Given it’s stature as both an iconic soundtrack and an influential piece of electronic music, messing with Vangelis’ original Blade Runner soundtrack may seem akin to sacrilege. Nevertheless, that’s precisely what Los Angeles-based Haloed (aka Barrett Richards, who also DJs under the “Kastle” moniker) has done here, reworking Vangelis’ sweeping electronic score into a new “companion piece” for the film. And the results are far from sacrilegious.
Off-World is described as a “non-linear approach” to the soundtrack — which makes sense given how Haloed breaks down Vangelis’ original compositions and weaves them back together in new ways along with samples (e.g., Rachel’s “owl” speech on the aptly titled “Do You Like Our Owl?”) as well as some original textures and atmospherics (like the This Mortal Coil-ish synth melodies on “Dreaming Real” and “Cityspeak”). And filling in the gaps is the omnipresent sound of rain, which feels appropriate given the film’s constantly overcast vision of the future.
As a result, Off-World is more abstract and ambient than Vangelis’ soundtrack — which was already pretty moody and atmospheric — but it remains faithful to the tone and vibe of both the soundtrack and the film itself.
I’ve always been of the opinion that truly good ambient music can leave stronger emotional effects and impressions than more “structured” music. Whereas structured, song-oriented music remains in the forefront of the listener’s awareness, thanks to definable melodies, hooks, etc., ambient music’s formlessness initially consigns it to the background as “aural wallpaper.” From there, however, it can bypass the listener’s awareness despite being background noise — which allows it to create a more enveloping and encompassing sonic experience that plays more subtly, and powerfully, on the listener.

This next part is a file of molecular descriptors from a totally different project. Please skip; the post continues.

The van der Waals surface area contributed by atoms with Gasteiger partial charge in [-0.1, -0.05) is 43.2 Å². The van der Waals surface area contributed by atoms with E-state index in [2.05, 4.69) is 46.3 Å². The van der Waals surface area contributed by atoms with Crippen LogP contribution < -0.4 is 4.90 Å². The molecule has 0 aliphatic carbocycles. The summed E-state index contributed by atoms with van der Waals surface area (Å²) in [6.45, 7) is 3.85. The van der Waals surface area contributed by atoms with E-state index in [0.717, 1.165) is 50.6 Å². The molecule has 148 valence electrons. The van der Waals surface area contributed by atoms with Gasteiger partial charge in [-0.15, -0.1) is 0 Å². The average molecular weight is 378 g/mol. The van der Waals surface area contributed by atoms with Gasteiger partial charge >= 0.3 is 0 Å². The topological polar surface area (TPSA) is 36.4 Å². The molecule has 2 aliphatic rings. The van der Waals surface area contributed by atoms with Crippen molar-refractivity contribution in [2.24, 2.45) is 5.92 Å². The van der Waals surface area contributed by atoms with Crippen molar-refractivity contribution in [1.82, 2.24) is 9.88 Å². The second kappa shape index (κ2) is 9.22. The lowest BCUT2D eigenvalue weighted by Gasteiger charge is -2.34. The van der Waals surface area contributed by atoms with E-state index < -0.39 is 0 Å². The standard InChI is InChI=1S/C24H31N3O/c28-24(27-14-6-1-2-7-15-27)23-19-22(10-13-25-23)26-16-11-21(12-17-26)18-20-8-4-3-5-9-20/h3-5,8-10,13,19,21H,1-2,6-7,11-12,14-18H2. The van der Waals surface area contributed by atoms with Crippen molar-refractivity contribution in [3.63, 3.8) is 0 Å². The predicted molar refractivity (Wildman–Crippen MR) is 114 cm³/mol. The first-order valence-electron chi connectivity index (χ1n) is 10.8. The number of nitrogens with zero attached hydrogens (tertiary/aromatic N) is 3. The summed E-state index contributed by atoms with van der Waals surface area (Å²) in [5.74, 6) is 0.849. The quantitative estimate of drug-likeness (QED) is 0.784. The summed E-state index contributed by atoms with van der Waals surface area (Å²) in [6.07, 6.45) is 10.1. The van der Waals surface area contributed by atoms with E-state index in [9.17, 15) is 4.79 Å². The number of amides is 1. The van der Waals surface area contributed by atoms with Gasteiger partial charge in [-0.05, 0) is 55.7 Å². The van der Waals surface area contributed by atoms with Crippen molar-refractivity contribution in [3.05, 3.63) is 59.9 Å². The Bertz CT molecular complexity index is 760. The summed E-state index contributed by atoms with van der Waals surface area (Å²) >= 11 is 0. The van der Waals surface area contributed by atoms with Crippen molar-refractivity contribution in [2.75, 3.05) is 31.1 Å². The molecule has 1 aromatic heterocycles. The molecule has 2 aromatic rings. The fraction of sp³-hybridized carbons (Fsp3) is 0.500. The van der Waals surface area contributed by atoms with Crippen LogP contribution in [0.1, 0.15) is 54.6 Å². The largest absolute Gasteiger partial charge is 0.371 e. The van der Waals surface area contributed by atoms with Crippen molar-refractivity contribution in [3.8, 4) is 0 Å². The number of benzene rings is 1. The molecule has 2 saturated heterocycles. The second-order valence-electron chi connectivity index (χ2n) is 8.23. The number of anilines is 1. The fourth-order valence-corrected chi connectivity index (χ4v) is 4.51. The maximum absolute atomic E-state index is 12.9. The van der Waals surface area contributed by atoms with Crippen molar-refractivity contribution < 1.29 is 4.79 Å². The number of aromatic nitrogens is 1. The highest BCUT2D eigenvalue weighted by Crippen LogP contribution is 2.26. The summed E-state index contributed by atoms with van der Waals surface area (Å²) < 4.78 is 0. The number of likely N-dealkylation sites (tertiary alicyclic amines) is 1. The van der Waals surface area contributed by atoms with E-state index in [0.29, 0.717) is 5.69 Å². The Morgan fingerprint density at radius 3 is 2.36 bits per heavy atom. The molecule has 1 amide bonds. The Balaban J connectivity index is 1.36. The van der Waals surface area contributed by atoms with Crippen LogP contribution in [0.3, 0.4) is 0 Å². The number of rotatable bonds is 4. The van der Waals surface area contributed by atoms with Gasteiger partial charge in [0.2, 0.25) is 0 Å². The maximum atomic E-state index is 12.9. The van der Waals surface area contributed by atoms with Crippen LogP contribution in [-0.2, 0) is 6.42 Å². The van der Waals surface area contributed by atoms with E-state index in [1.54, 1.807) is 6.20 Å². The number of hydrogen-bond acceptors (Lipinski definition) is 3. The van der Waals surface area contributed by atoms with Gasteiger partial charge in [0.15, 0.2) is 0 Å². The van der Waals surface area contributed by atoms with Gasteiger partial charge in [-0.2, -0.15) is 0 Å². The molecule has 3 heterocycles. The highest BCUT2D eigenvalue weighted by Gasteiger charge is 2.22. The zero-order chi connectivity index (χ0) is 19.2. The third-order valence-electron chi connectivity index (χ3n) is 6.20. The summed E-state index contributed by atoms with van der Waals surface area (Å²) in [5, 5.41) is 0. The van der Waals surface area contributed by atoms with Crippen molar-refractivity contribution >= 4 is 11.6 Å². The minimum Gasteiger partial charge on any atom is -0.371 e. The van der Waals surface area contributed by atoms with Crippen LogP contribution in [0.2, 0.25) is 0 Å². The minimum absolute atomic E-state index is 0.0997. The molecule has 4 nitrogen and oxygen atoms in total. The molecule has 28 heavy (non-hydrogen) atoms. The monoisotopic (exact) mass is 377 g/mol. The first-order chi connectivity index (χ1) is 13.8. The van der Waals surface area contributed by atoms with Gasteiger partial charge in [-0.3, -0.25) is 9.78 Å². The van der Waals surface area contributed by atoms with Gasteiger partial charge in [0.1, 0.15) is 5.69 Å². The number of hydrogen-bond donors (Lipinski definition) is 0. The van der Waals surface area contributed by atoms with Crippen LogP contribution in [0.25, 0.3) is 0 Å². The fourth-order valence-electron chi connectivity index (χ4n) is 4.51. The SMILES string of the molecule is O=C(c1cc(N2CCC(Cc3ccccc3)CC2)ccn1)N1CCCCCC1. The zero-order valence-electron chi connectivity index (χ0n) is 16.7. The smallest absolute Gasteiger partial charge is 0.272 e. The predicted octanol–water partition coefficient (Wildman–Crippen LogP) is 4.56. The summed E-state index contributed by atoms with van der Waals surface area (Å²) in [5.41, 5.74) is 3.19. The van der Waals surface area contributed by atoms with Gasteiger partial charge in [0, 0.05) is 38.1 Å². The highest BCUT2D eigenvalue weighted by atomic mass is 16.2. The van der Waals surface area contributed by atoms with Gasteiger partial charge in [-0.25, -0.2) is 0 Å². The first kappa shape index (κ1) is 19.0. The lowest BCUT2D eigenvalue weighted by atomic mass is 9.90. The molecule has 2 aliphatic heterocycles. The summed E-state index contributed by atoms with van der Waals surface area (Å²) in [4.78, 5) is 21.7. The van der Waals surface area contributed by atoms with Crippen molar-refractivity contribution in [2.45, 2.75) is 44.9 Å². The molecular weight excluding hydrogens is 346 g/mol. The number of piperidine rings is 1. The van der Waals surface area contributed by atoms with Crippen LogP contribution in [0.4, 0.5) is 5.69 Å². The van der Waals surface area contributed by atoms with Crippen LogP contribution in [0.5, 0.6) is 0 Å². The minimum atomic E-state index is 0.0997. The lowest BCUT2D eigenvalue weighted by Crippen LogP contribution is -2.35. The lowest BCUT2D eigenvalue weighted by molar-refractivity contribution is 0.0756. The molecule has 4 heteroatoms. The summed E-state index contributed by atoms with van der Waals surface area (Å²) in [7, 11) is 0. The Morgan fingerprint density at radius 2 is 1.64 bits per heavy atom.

In other words, by surrounding the listener and becoming a part of their environment, ambient music becomes more difficult to ignore, if only on a subconscious level.
This holds true for my experiences with Off-World. Because of its more ambient, impressionistic nature — as if Haloed applied a giant gaussian blur effect to Vangelis’ compositions — Off-World does often sink into the background. But the resulting effect is as if I’m actually meandering through the film’s visually stunning, fully realized vision of the future rather than simply following someone else’s narrative (good as it may be).
Or, to put it another way, whereas Ridley Scott’s film, and by extension, Vangelis’ soundtrack, told a particular and singular story, Off-World suggests a bigger, more expansive world, one existing at the rain-soaked levels far below the cyclopean structures, police spinners, and golden pyramids of Los Angeles circa 2019. It’s a haunting and compelling listening experience, and it leaves me very intrigued for Haloed’s first original album, due out sometime next year.